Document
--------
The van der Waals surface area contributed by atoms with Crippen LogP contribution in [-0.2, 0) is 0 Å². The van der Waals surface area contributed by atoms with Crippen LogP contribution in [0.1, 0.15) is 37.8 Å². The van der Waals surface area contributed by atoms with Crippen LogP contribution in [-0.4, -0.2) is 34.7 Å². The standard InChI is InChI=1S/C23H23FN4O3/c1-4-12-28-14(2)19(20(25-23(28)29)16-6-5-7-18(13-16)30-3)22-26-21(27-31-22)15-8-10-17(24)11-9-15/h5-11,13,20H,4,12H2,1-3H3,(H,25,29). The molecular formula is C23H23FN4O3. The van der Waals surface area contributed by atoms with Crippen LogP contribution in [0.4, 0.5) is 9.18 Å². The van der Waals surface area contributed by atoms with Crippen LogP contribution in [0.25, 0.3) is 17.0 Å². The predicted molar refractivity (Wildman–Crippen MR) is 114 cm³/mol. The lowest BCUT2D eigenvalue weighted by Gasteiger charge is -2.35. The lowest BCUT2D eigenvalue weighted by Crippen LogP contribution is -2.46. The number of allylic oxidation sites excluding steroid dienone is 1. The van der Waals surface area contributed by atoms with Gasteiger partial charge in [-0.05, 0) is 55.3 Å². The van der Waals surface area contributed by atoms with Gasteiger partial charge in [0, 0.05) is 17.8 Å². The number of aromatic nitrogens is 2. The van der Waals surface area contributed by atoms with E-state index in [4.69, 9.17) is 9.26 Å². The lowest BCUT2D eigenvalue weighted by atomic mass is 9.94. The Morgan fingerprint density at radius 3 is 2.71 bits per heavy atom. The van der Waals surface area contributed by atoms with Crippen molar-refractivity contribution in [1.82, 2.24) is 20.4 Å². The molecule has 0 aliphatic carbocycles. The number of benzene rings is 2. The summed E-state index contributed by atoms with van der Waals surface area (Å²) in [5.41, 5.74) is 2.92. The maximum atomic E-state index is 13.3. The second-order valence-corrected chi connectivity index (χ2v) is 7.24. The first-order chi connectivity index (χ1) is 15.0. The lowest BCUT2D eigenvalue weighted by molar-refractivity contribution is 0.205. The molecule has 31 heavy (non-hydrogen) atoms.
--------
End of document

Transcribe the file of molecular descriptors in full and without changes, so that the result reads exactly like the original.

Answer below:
The van der Waals surface area contributed by atoms with Crippen LogP contribution in [-0.2, 0) is 0 Å². The van der Waals surface area contributed by atoms with Crippen LogP contribution in [0.1, 0.15) is 37.8 Å². The van der Waals surface area contributed by atoms with Crippen LogP contribution in [-0.4, -0.2) is 34.7 Å². The standard InChI is InChI=1S/C23H23FN4O3/c1-4-12-28-14(2)19(20(25-23(28)29)16-6-5-7-18(13-16)30-3)22-26-21(27-31-22)15-8-10-17(24)11-9-15/h5-11,13,20H,4,12H2,1-3H3,(H,25,29). The molecular formula is C23H23FN4O3. The van der Waals surface area contributed by atoms with Crippen LogP contribution in [0.4, 0.5) is 9.18 Å². The van der Waals surface area contributed by atoms with Crippen LogP contribution in [0.25, 0.3) is 17.0 Å². The predicted molar refractivity (Wildman–Crippen MR) is 114 cm³/mol. The lowest BCUT2D eigenvalue weighted by Gasteiger charge is -2.35. The lowest BCUT2D eigenvalue weighted by Crippen LogP contribution is -2.46. The number of allylic oxidation sites excluding steroid dienone is 1. The van der Waals surface area contributed by atoms with Gasteiger partial charge in [-0.05, 0) is 55.3 Å². The van der Waals surface area contributed by atoms with Gasteiger partial charge in [0, 0.05) is 17.8 Å². The number of aromatic nitrogens is 2. The van der Waals surface area contributed by atoms with E-state index in [4.69, 9.17) is 9.26 Å². The lowest BCUT2D eigenvalue weighted by atomic mass is 9.94. The Morgan fingerprint density at radius 3 is 2.71 bits per heavy atom. The van der Waals surface area contributed by atoms with Crippen molar-refractivity contribution in [1.82, 2.24) is 20.4 Å². The molecule has 0 aliphatic carbocycles. The number of benzene rings is 2. The summed E-state index contributed by atoms with van der Waals surface area (Å²) in [5.41, 5.74) is 2.92. The maximum atomic E-state index is 13.3. The second-order valence-corrected chi connectivity index (χ2v) is 7.24. The first-order chi connectivity index (χ1) is 15.0. The lowest BCUT2D eigenvalue weighted by molar-refractivity contribution is 0.205. The molecule has 31 heavy (non-hydrogen) atoms.